So this is what we have after a four-month stalemate in putting a state budget together: lawmakers, including local Assemblyman Brian Nestande pitched back in his chair, snoozing during a 28-hour legislative session over the weekend.
As the clock ticks with the state facing a $42 billion deficit, people we spoke to Monday were appalled at the inefficiency going on in sacramento.
“It’s so typical of the California Legislature,” said one Valley resident. “It’s gone on for years and,I hate to say it, butI don’t know if it’s going to change anytime soon.”
Another resident reacting to the enpasse in Sacramento is surprised the lack of action is happening in the Golden State.
“This is an efficiently run place with bright people and, obviously, it’s not getting done. I am not very happy with them and that’s my party in control too.”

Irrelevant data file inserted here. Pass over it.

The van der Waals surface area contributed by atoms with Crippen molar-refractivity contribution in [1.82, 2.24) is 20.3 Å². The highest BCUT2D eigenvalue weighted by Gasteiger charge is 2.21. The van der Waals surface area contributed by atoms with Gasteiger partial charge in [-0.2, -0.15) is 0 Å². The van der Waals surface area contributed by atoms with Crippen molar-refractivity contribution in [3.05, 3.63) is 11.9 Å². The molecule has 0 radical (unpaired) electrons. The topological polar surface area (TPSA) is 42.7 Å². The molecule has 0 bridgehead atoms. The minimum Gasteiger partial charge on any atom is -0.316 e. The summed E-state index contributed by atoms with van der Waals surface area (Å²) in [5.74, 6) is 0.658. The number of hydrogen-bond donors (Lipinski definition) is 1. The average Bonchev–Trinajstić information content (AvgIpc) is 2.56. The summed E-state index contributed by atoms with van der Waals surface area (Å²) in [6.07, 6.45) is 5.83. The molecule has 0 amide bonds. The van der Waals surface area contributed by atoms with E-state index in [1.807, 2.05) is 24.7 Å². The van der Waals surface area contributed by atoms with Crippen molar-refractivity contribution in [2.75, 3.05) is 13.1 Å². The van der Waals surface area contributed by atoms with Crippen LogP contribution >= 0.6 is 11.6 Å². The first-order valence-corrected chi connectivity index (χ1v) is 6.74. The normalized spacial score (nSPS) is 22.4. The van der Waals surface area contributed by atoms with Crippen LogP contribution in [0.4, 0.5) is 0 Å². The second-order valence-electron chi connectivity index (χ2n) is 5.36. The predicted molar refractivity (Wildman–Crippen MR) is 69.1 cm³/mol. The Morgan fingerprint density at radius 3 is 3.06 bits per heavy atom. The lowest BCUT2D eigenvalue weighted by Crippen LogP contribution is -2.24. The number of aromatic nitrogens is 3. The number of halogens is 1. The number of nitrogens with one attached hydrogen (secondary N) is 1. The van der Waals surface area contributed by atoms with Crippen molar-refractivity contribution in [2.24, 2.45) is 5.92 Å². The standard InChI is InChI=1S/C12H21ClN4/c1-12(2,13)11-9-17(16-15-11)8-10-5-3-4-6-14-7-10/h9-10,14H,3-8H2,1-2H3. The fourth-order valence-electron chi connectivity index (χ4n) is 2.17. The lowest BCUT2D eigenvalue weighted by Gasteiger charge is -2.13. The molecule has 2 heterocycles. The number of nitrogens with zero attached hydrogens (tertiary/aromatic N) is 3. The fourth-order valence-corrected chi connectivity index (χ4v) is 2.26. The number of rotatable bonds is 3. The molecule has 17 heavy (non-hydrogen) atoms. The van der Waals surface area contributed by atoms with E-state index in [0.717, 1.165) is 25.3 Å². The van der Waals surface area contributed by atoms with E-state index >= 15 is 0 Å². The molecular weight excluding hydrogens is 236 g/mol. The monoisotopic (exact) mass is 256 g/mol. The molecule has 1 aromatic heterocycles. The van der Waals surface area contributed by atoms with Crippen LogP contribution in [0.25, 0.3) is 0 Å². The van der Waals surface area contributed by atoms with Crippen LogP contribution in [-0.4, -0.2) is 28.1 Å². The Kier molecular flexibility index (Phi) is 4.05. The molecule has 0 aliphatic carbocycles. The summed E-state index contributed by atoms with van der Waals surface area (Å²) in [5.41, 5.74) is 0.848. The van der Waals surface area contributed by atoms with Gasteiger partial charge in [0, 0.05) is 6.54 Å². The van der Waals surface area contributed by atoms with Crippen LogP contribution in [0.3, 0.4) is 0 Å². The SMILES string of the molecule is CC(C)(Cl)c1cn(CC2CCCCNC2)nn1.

That would be the Democratic Party. One more Republican vote is needed in the Senate to see the budget plan come to fruition. The hang-up is over more than $14 billion in temporary tax increases.
“The Republicans just need to step back and let some of this stuff go to work,” said that same person. “Otherwise, there’s no light at the end of the tunnel until everybody gets on the same page and starts to let stuff happen.”
“I think in the two-party system, they look out for each other,” said another Valley resident. “There are Republicans and Democrats and what choice do we have?”
One woman had a simple idea.She’s all for cleaning house in the State Capital.
“I am really disappointed in our Governor and all the people up there. We’re all paying for it. I think we get all of them out and start all fresh.”